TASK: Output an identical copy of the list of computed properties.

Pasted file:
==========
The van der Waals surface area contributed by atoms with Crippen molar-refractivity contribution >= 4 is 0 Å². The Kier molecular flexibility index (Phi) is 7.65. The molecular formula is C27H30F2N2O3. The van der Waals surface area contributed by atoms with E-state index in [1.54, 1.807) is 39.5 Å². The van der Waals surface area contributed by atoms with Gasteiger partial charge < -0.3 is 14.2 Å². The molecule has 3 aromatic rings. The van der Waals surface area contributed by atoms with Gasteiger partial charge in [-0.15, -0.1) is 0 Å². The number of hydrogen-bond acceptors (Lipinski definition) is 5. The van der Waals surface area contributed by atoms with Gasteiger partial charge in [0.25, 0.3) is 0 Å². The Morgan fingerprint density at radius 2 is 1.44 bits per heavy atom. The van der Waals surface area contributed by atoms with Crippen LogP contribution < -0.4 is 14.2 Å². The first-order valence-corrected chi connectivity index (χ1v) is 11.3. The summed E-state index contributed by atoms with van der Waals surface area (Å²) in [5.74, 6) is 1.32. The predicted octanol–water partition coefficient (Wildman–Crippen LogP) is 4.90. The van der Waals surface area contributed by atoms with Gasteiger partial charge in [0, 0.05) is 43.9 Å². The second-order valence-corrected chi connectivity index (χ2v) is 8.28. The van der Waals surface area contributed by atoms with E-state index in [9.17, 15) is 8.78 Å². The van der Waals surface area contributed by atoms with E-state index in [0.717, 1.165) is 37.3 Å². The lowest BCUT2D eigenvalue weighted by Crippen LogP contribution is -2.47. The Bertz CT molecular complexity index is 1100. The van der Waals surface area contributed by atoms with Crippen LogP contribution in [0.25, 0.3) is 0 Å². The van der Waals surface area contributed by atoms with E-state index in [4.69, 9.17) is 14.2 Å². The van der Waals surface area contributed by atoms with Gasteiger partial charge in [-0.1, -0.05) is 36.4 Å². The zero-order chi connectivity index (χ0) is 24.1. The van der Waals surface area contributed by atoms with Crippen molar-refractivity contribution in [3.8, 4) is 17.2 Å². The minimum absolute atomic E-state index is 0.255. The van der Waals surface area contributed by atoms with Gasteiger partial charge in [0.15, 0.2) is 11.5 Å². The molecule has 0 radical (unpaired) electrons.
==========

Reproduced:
The van der Waals surface area contributed by atoms with Crippen molar-refractivity contribution >= 4 is 0 Å². The Kier molecular flexibility index (Phi) is 7.65. The molecular formula is C27H30F2N2O3. The van der Waals surface area contributed by atoms with E-state index in [1.54, 1.807) is 39.5 Å². The van der Waals surface area contributed by atoms with Gasteiger partial charge < -0.3 is 14.2 Å². The molecule has 3 aromatic rings. The van der Waals surface area contributed by atoms with Gasteiger partial charge in [-0.15, -0.1) is 0 Å². The number of hydrogen-bond acceptors (Lipinski definition) is 5. The van der Waals surface area contributed by atoms with Gasteiger partial charge in [0.25, 0.3) is 0 Å². The Morgan fingerprint density at radius 2 is 1.44 bits per heavy atom. The van der Waals surface area contributed by atoms with Crippen LogP contribution < -0.4 is 14.2 Å². The first-order valence-corrected chi connectivity index (χ1v) is 11.3. The summed E-state index contributed by atoms with van der Waals surface area (Å²) in [5.74, 6) is 1.32. The predicted octanol–water partition coefficient (Wildman–Crippen LogP) is 4.90. The van der Waals surface area contributed by atoms with Gasteiger partial charge in [0, 0.05) is 43.9 Å². The second-order valence-corrected chi connectivity index (χ2v) is 8.28. The van der Waals surface area contributed by atoms with E-state index in [9.17, 15) is 8.78 Å². The van der Waals surface area contributed by atoms with E-state index in [0.717, 1.165) is 37.3 Å². The lowest BCUT2D eigenvalue weighted by Crippen LogP contribution is -2.47. The Bertz CT molecular complexity index is 1100. The van der Waals surface area contributed by atoms with Crippen LogP contribution in [0.25, 0.3) is 0 Å². The van der Waals surface area contributed by atoms with E-state index in [4.69, 9.17) is 14.2 Å². The van der Waals surface area contributed by atoms with Gasteiger partial charge in [-0.1, -0.05) is 36.4 Å². The zero-order chi connectivity index (χ0) is 24.1. The van der Waals surface area contributed by atoms with Crippen molar-refractivity contribution in [3.8, 4) is 17.2 Å². The minimum absolute atomic E-state index is 0.255. The van der Waals surface area contributed by atoms with Gasteiger partial charge in [0.15, 0.2) is 11.5 Å². The molecule has 0 radical (unpaired) electrons.